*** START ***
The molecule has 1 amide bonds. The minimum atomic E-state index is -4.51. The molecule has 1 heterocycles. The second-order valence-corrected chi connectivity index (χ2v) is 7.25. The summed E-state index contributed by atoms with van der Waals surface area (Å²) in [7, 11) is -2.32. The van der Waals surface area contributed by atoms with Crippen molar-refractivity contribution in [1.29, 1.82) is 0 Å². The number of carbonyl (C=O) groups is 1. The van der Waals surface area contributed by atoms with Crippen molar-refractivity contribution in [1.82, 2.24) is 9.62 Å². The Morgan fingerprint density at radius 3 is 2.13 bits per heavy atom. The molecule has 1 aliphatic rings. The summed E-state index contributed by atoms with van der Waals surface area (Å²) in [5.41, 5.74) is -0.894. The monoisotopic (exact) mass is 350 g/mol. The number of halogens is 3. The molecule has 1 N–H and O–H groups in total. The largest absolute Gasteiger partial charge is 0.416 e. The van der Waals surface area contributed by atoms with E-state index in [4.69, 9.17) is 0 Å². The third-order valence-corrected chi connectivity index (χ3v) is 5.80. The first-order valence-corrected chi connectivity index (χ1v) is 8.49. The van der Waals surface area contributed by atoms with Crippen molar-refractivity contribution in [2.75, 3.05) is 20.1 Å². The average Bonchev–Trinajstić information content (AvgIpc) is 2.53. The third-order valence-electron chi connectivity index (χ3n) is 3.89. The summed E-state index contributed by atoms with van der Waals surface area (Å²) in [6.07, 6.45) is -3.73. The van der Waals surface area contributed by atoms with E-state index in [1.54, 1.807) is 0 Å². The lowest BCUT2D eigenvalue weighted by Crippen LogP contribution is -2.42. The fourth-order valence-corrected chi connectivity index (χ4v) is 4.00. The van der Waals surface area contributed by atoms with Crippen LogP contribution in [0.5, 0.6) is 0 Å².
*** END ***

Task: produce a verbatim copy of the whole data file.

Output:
The molecule has 1 amide bonds. The minimum atomic E-state index is -4.51. The molecule has 1 heterocycles. The second-order valence-corrected chi connectivity index (χ2v) is 7.25. The summed E-state index contributed by atoms with van der Waals surface area (Å²) in [7, 11) is -2.32. The van der Waals surface area contributed by atoms with Crippen molar-refractivity contribution in [1.29, 1.82) is 0 Å². The number of carbonyl (C=O) groups is 1. The van der Waals surface area contributed by atoms with Crippen molar-refractivity contribution in [1.82, 2.24) is 9.62 Å². The Morgan fingerprint density at radius 3 is 2.13 bits per heavy atom. The molecule has 1 aliphatic rings. The summed E-state index contributed by atoms with van der Waals surface area (Å²) in [5.41, 5.74) is -0.894. The monoisotopic (exact) mass is 350 g/mol. The number of halogens is 3. The molecule has 1 N–H and O–H groups in total. The largest absolute Gasteiger partial charge is 0.416 e. The van der Waals surface area contributed by atoms with E-state index in [4.69, 9.17) is 0 Å². The third-order valence-corrected chi connectivity index (χ3v) is 5.80. The first-order valence-corrected chi connectivity index (χ1v) is 8.49. The van der Waals surface area contributed by atoms with Crippen molar-refractivity contribution in [2.75, 3.05) is 20.1 Å². The average Bonchev–Trinajstić information content (AvgIpc) is 2.53. The third-order valence-electron chi connectivity index (χ3n) is 3.89. The summed E-state index contributed by atoms with van der Waals surface area (Å²) in [6.07, 6.45) is -3.73. The van der Waals surface area contributed by atoms with E-state index in [1.54, 1.807) is 0 Å². The lowest BCUT2D eigenvalue weighted by Crippen LogP contribution is -2.42. The fourth-order valence-corrected chi connectivity index (χ4v) is 4.00. The van der Waals surface area contributed by atoms with Crippen LogP contribution in [0.5, 0.6) is 0 Å².